“The Riyadh II Conference’s commitment to international resolutions means its commitment to the Syrian people’s right to establish a transitional governing body,” Kilo said.
“This right is not a precondition as the National Coordinating Body says, but a right recognized by international resolutions. Russia attacked us and our people with all kinds of weapons in order to save Assad’s regime. It used its veto 11 times. Therefore, we must reject the Russian solution, commit to change and insist on having Assad step down with his entire regime.”


UN calls on Libya to crack down on violent militias

Khalifa Haftar. (Supplied)
Updated 21 August 2018
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UN calls on Libya to crack down on violent militias

  • Libya remains divided between the UN-backed GNA in Tripoli and a rival administration in the east supported by military strongman Khalifa Haftar
  • Tripoli office to a more “secure” location after threats from militiamen against its employees

TRIPOLI: The UN has called on Libya’s internationally recognized government to crack down on armed groups obstructing the work of state institutions in the chaos-wracked country.
The UN Support Mission in Libya (UNSMIL) late on Sunday night expressed its “strong condemnation of the violence, intimidation and obstruction to the work of Libya’s sovereign institutions by militiamen.”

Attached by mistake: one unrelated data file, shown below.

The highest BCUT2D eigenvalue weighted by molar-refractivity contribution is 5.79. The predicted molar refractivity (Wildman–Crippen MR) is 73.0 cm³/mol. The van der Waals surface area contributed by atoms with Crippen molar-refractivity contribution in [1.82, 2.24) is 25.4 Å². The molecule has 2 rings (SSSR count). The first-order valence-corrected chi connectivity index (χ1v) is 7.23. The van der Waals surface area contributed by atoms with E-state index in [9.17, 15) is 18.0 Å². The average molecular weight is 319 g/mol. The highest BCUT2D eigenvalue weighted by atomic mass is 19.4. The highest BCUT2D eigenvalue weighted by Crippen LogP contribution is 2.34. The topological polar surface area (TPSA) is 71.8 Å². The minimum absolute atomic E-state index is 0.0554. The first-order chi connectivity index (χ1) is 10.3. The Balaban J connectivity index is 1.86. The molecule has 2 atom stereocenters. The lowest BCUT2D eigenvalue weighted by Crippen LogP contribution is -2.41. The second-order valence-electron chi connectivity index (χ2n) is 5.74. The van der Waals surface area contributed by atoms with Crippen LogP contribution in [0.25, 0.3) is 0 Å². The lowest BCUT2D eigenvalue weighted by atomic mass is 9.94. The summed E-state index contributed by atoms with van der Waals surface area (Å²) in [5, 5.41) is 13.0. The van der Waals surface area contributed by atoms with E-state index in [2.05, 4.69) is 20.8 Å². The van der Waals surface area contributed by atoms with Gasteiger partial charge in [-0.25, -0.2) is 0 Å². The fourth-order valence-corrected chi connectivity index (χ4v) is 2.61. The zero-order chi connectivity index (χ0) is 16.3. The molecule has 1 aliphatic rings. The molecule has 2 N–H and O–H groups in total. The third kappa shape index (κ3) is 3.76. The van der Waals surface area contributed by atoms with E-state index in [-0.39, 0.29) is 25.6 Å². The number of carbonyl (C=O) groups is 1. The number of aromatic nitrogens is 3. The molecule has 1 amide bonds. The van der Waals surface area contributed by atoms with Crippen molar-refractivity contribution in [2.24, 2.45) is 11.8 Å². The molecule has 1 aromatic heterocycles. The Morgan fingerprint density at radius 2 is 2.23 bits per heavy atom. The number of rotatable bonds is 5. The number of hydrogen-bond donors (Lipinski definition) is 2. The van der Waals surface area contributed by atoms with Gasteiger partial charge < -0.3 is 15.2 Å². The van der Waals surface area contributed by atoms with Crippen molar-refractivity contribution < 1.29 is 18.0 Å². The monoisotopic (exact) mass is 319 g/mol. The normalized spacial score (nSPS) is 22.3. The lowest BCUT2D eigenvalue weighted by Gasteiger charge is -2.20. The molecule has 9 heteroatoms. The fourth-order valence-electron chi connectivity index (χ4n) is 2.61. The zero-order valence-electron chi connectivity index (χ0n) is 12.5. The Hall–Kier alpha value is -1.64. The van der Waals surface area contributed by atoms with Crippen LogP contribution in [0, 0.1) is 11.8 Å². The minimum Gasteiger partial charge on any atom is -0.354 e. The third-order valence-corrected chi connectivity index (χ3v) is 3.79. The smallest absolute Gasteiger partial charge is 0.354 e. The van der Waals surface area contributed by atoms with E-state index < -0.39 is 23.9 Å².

It called on the UN-backed Government of National Accord to “prosecute those responsible for these criminal actions.”
The GNA’s military and security institutions have failed to place limits on the powerful militias that sprung up in the turmoil that followed the 2011 ouster of dictator Muammar Qaddafi.
Several state institutions, including those in Tripoli, have been regular targets of harassment and intimidation by armed groups technically operating under the GNA’s Interior Ministry.
Members of militias “nominally acting under the Ministry of Interior of the Government of National Accord are attacking sovereign institutions and preventing them from being able to operate effectively,” UNSMIL said.
Last week, the GNA’s National Oil Corp. said men from the Interior Ministry had forced their way into the headquarters of Brega Petroleum Marketing Company — a distribution outfit — to “arrest” its chief.
The Libyan Investment Authority, the GNA-managed sovereign wealth fund, recently moved from its downtown Tripoli office to a more “secure” location after threats from militiamen against its employees.
UNSMIL said it would work with the international community and the GNA to “investigate the possibility of bringing sanctions against those interfering with or threatening the operations of any sovereign institution.”
Libya remains divided between the UN-backed GNA in Tripoli and a rival administration in the east supported by military strongman Khalifa Haftar.
A myriad of militias,terrorist groups and people traffickers have taken advantage of the chaos to gain a foothold in the North African country.